Schopenhauer explains the heart of his philosophy is to “disown” life and this renunciation is the ultimate basis for his instruction on happiness:
He who has taken to heart the teaching of my philosophy–who knows, therefore, that our whole existence is something which had better not have been, and that to disown and disclaim it is the highest wisdom–he will have no great expectations from anything or any condition in life: he will spend passion upon nothing in the world, nor lament over-much if he fails in any of his undertakings.
There are various ways to understand Schopenhauer at this point. He admittedly derived a great deal of this his thinking on this point from Eastern religion, particularly Buddhism. I wish to be careful here, because my knowledge of Buddhism and Hinduism is limited. However, a few citations may help explicate some of the background on his instruction in happiness at this point. For those who would like to take a dive into his relationship to Buddhism, here is an essay from Peter Abelsen, Philosophy East&West Volume 43, Number 2, April 1993. 255-278, entitled, “Schopenhauer and Buddhism” http://www.ahandfulofleaves.org/documents/Articles/Schopenhauer%20and%20Buddhism_PEW_Abelsen_1993.pdf
Here are some quick citations which provide a quick background to the topic:
With the self unattached to the external contacts he discovers happiness in the Self; with the self engaged in the meditation of Brahman he attains to the endless happiness. Bhagavad-Gita 5.21
Kesava Kasmiri’s Commentary on this verse states:
If a person is inclined to attachment to sensual pleasures they will never have the opportunity to experience the transcendental bliss of the realisation of the Brahman or the spiritual substratum pervading all existence. But a question may be raised what happiness can a person derive from life if they have introverted their senses and are averted to sense objects. Lord Krishna states the compound words sukham-aksayam meaning unlimited happiness is what such persons attains for with disconnection to the senses and objects of the senses a natural detachment arises which frees one from worldly desires allowing one to focus within on the eternal atma or eternal soul where one tastes boundless joy and experiences unlimited bliss. In the moksadharma section of the Mahabharata it states that: The pleasures of the senses in this world and the joys of heavenly pleasures cannot be compared to even 1/16th part of the pleasure one derives from renouncing the desire for material sense gratification. This is the essential component that paves the way for perceiving the Brahman or spiritual substratum pervading all existence, atma tattva or realisation of the soul and moksa or liberation from the material existence and cognition of the ultimate truth of the Supreme Being.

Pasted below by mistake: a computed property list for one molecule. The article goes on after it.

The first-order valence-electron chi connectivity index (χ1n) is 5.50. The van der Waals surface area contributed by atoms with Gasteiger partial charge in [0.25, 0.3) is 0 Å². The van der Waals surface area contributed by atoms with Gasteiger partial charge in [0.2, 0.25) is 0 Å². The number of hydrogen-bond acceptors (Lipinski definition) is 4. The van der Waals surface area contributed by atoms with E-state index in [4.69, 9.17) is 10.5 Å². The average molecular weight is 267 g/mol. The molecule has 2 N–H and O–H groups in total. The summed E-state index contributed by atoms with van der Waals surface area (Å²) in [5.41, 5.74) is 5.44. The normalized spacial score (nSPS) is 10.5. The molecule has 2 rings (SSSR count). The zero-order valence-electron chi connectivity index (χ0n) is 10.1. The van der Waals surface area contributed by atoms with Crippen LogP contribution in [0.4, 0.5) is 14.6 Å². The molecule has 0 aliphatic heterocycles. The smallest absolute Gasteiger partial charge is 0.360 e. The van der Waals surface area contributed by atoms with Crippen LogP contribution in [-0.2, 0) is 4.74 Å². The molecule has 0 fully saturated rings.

The concept of renunciation is central to Buddhism. Schopenhauer’s connection between happiness and renunciation is articulated within Buddhism as for instance in this essay, “Renunciation and Happiness”:
When we understand this, we can start to glimpse that renunciation is not a matter of doing something or having to create something, or getting rid of something or exterminating something in life. Rather it is moving towards non-contention, a sense of rest and relaxation—not having constantly to try and manipulate and control and evade and maneuver any more. We are able to open in a fearless way and relax into the experience of the moment, whatever its quality may be. In opening to receive life, we still engage in the conventional level of reality—the social level of moral values, indentities, mother and father, livelihood and mortgages. If we grasp these things and expect complete fulfillment from them, we will always be disappointed. But if we see our life as an opportunity to understand Dhamma—the way things are—that is renunciation. This letting go is very freeing. Whatever comes to us is Dhamma, and there is a joy in being in contact with Truth, whatever its particular flavor.
Renunciation can sound like passivity, a “door mat” philosophy, but actually it is the opposite. True response-ability—the ability to respond wisely and compassionately to life—naturally arises in the non-attached mind. There can be both activity and letting go.
https://www.buddhistinquiry.org/article/renunciation-the-high-happiness/ I would be curious to know whether the precise concept of “happiness” was connected to the concept of renunciation prior to extensive Western contacts. Schopenhauer obviously is drawing a connection between renunciation and happiness. What I do not know is whether Schopenhauer is first in tying the two concepts together. Certainly there is a connection between tranquility and renunciation which pre-exists Western interaction; but whether this tranquility and “happiness” was drawn I simply do not know.